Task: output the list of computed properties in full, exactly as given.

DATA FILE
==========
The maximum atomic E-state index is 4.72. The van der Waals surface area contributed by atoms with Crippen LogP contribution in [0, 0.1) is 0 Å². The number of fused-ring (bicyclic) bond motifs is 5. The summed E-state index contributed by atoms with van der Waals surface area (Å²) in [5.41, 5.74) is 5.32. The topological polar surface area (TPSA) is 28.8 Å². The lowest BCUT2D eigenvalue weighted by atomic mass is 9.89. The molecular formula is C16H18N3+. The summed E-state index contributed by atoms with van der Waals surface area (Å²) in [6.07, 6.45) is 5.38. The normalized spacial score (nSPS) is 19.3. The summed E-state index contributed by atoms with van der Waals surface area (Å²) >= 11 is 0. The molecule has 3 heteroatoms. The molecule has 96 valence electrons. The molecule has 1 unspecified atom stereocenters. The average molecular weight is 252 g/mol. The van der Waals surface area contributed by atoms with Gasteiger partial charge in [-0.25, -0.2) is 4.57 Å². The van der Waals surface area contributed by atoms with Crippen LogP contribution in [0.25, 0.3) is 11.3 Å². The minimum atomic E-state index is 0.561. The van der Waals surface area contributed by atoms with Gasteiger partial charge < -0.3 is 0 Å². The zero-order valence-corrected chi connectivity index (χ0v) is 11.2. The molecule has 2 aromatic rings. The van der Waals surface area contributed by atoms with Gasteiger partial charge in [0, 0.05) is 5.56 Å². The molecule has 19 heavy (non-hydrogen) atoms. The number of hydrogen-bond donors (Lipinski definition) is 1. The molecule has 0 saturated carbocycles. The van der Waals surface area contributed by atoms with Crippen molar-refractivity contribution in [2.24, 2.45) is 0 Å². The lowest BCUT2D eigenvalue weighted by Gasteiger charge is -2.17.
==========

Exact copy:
The maximum atomic E-state index is 4.72. The van der Waals surface area contributed by atoms with Crippen LogP contribution in [0, 0.1) is 0 Å². The number of fused-ring (bicyclic) bond motifs is 5. The summed E-state index contributed by atoms with van der Waals surface area (Å²) in [5.41, 5.74) is 5.32. The topological polar surface area (TPSA) is 28.8 Å². The lowest BCUT2D eigenvalue weighted by atomic mass is 9.89. The molecular formula is C16H18N3+. The summed E-state index contributed by atoms with van der Waals surface area (Å²) in [6.07, 6.45) is 5.38. The normalized spacial score (nSPS) is 19.3. The summed E-state index contributed by atoms with van der Waals surface area (Å²) >= 11 is 0. The molecule has 3 heteroatoms. The molecule has 96 valence electrons. The molecule has 1 unspecified atom stereocenters. The average molecular weight is 252 g/mol. The van der Waals surface area contributed by atoms with Gasteiger partial charge in [-0.25, -0.2) is 4.57 Å². The van der Waals surface area contributed by atoms with Crippen LogP contribution in [0.25, 0.3) is 11.3 Å². The minimum atomic E-state index is 0.561. The van der Waals surface area contributed by atoms with Gasteiger partial charge < -0.3 is 0 Å². The zero-order valence-corrected chi connectivity index (χ0v) is 11.2. The molecule has 2 aromatic rings. The van der Waals surface area contributed by atoms with Gasteiger partial charge in [0, 0.05) is 5.56 Å². The molecule has 19 heavy (non-hydrogen) atoms. The number of hydrogen-bond donors (Lipinski definition) is 1. The molecule has 0 saturated carbocycles. The van der Waals surface area contributed by atoms with Crippen molar-refractivity contribution in [2.24, 2.45) is 0 Å². The lowest BCUT2D eigenvalue weighted by Gasteiger charge is -2.17.